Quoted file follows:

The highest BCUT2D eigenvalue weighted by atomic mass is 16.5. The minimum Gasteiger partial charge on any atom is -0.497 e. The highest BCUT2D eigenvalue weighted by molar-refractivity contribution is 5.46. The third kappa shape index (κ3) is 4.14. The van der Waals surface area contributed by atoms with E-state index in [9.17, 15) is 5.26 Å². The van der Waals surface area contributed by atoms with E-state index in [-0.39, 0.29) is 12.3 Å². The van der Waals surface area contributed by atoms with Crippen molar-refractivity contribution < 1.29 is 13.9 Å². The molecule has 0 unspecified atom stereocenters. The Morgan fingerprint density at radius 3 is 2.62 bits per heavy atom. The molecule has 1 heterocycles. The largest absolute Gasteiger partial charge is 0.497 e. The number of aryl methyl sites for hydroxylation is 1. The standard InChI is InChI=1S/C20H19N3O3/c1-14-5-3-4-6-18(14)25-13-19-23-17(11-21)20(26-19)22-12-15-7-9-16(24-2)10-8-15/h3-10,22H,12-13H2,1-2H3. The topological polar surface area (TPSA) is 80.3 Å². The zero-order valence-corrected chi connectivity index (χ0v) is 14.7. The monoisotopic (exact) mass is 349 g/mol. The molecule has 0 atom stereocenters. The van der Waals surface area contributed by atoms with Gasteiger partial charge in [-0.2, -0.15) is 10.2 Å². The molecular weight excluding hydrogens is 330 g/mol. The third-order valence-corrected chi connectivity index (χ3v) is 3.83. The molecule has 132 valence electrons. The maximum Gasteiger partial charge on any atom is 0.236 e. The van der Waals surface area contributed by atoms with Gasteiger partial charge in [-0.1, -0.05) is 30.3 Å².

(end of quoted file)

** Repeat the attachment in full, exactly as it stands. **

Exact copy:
The highest BCUT2D eigenvalue weighted by atomic mass is 16.5. The minimum Gasteiger partial charge on any atom is -0.497 e. The highest BCUT2D eigenvalue weighted by molar-refractivity contribution is 5.46. The third kappa shape index (κ3) is 4.14. The van der Waals surface area contributed by atoms with E-state index in [9.17, 15) is 5.26 Å². The van der Waals surface area contributed by atoms with E-state index in [-0.39, 0.29) is 12.3 Å². The van der Waals surface area contributed by atoms with Crippen molar-refractivity contribution < 1.29 is 13.9 Å². The molecule has 0 unspecified atom stereocenters. The Morgan fingerprint density at radius 3 is 2.62 bits per heavy atom. The molecule has 1 heterocycles. The largest absolute Gasteiger partial charge is 0.497 e. The number of aryl methyl sites for hydroxylation is 1. The standard InChI is InChI=1S/C20H19N3O3/c1-14-5-3-4-6-18(14)25-13-19-23-17(11-21)20(26-19)22-12-15-7-9-16(24-2)10-8-15/h3-10,22H,12-13H2,1-2H3. The topological polar surface area (TPSA) is 80.3 Å². The zero-order valence-corrected chi connectivity index (χ0v) is 14.7. The monoisotopic (exact) mass is 349 g/mol. The molecule has 0 atom stereocenters. The van der Waals surface area contributed by atoms with Gasteiger partial charge in [-0.2, -0.15) is 10.2 Å². The molecular weight excluding hydrogens is 330 g/mol. The third-order valence-corrected chi connectivity index (χ3v) is 3.83. The molecule has 132 valence electrons. The maximum Gasteiger partial charge on any atom is 0.236 e. The van der Waals surface area contributed by atoms with Gasteiger partial charge in [-0.1, -0.05) is 30.3 Å².